The villagers were making an offering to this mysterious powerful being, hoping that their god might be pleased with this sacrifice and return the favor by giving them a bountiful harvest. The altar provided a table for the god to enjoy his banquet of blood that was sprinkled on it from the sacrificed animals. Humans have always wanted reassurance that the gods would not be angry with them, so a blood sacrifice was routinely required. A ﬁre was always kept burning upon the altar, just in case it might be needed. They didn’t want to be punished if the gods became unhappy with them, even if the gods were acting like complete a-holes. Most of the time, the gods would bring droughts, wildfires, famines and floods to their village for no apparent reason. It didn’t stop there as they would also go around stealing, raping, torturing, or killing pretty much anyone that they wanted at any time they decided to do this. The gods would hold grudges, so if you pissed them off once, you were completely screwed.
When the people of this village decided that a sacrifice was necessary, they would grab a sacrificial goat and walk in a circular procession singing their praises to the gods as they made their way up to the alter. The high priest always wore his special golden robe being the mediator between the people and the gods on this Day of Atonement. The high priest would get high on peyote buttons, as a way of becoming closer to the gods. When he reached the alter, the priest would ask the god to look down from heaven and give them a symbol to guarantee that this sacrifice was acceptable. Usually this was done by the fire flaring up, as the flames suddenly become larger, or this could be accomplished by the sound of thunder being heard in the background. The high priest was always able to interpret the signals that were sent by the gods.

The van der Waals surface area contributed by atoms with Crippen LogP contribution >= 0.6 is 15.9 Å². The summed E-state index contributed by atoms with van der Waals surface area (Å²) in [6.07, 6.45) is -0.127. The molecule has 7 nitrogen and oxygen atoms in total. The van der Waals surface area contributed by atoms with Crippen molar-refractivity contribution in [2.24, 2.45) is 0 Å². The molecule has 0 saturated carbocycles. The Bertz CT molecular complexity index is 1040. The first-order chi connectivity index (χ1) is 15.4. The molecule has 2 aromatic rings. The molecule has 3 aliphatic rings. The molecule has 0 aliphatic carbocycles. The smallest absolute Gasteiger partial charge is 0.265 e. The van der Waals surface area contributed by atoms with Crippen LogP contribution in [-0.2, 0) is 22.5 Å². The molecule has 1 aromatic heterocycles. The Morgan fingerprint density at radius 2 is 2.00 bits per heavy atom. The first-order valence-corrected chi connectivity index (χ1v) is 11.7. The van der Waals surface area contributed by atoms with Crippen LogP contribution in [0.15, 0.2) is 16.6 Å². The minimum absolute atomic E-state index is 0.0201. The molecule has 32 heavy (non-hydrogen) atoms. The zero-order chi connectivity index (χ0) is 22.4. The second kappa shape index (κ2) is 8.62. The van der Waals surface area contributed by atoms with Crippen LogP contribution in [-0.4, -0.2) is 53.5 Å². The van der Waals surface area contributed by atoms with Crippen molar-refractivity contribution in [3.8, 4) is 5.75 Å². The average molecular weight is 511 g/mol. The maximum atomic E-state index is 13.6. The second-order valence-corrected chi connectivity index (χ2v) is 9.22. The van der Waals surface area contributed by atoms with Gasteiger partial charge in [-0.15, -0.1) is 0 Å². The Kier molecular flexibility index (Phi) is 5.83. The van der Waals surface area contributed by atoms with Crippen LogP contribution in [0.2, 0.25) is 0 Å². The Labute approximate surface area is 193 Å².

Written for Sadje at Keep It Alive What Do You See #150, where the Image credit comes from Robert Lukeman at Unsplash.